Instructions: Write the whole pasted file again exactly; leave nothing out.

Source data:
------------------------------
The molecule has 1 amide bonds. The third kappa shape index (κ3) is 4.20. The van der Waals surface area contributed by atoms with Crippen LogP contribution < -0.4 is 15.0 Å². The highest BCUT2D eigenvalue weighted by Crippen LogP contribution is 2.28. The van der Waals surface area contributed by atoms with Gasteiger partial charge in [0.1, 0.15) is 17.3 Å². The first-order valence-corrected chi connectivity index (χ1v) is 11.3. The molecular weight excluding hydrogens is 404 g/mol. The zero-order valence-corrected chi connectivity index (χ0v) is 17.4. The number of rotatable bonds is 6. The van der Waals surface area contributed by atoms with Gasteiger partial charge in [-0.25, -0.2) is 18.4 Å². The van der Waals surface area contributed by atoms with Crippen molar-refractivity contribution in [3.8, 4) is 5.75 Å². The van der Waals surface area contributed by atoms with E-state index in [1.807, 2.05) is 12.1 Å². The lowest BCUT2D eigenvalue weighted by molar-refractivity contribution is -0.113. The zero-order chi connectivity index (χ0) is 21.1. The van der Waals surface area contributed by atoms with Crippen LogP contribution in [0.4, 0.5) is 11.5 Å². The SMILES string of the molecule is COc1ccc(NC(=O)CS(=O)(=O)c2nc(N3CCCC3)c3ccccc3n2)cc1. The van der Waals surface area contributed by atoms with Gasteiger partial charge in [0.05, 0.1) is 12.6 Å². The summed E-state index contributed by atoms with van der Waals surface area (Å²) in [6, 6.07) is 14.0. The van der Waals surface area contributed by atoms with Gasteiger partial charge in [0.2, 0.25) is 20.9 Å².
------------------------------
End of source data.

The molecule has 1 amide bonds. The third kappa shape index (κ3) is 4.20. The van der Waals surface area contributed by atoms with Crippen LogP contribution < -0.4 is 15.0 Å². The highest BCUT2D eigenvalue weighted by Crippen LogP contribution is 2.28. The van der Waals surface area contributed by atoms with Gasteiger partial charge in [0.1, 0.15) is 17.3 Å². The first-order valence-corrected chi connectivity index (χ1v) is 11.3. The molecular weight excluding hydrogens is 404 g/mol. The zero-order valence-corrected chi connectivity index (χ0v) is 17.4. The number of rotatable bonds is 6. The van der Waals surface area contributed by atoms with Gasteiger partial charge in [-0.25, -0.2) is 18.4 Å². The van der Waals surface area contributed by atoms with Crippen molar-refractivity contribution in [3.8, 4) is 5.75 Å². The van der Waals surface area contributed by atoms with E-state index in [1.807, 2.05) is 12.1 Å². The lowest BCUT2D eigenvalue weighted by molar-refractivity contribution is -0.113. The zero-order chi connectivity index (χ0) is 21.1. The van der Waals surface area contributed by atoms with Crippen LogP contribution in [0.4, 0.5) is 11.5 Å². The SMILES string of the molecule is COc1ccc(NC(=O)CS(=O)(=O)c2nc(N3CCCC3)c3ccccc3n2)cc1. The van der Waals surface area contributed by atoms with Gasteiger partial charge in [0.05, 0.1) is 12.6 Å². The summed E-state index contributed by atoms with van der Waals surface area (Å²) in [6, 6.07) is 14.0. The van der Waals surface area contributed by atoms with Gasteiger partial charge in [0.2, 0.25) is 20.9 Å².